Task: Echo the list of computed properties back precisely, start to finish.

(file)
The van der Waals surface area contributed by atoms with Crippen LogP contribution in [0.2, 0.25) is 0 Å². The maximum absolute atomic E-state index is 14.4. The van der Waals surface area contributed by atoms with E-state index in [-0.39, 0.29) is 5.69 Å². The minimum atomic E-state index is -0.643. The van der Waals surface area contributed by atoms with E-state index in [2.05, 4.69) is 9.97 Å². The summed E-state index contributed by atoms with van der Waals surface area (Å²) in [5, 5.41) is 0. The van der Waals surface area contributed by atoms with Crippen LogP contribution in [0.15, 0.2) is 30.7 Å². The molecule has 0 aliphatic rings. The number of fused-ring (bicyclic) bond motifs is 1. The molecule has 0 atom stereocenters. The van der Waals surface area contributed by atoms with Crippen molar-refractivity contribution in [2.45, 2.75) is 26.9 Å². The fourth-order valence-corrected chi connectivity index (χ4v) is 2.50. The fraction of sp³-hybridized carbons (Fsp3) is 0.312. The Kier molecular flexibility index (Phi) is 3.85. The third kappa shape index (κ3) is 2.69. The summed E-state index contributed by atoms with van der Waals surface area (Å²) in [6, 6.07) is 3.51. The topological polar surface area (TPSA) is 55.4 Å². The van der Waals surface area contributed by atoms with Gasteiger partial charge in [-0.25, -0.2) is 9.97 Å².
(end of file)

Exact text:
The van der Waals surface area contributed by atoms with Crippen LogP contribution in [0.2, 0.25) is 0 Å². The maximum absolute atomic E-state index is 14.4. The van der Waals surface area contributed by atoms with E-state index in [-0.39, 0.29) is 5.69 Å². The minimum atomic E-state index is -0.643. The van der Waals surface area contributed by atoms with E-state index in [2.05, 4.69) is 9.97 Å². The summed E-state index contributed by atoms with van der Waals surface area (Å²) in [5, 5.41) is 0. The van der Waals surface area contributed by atoms with Crippen LogP contribution in [0.15, 0.2) is 30.7 Å². The molecule has 0 aliphatic rings. The number of fused-ring (bicyclic) bond motifs is 1. The molecule has 0 atom stereocenters. The van der Waals surface area contributed by atoms with Crippen molar-refractivity contribution in [2.45, 2.75) is 26.9 Å². The fourth-order valence-corrected chi connectivity index (χ4v) is 2.50. The fraction of sp³-hybridized carbons (Fsp3) is 0.312. The Kier molecular flexibility index (Phi) is 3.85. The third kappa shape index (κ3) is 2.69. The summed E-state index contributed by atoms with van der Waals surface area (Å²) in [6, 6.07) is 3.51. The topological polar surface area (TPSA) is 55.4 Å². The van der Waals surface area contributed by atoms with Gasteiger partial charge in [-0.25, -0.2) is 9.97 Å².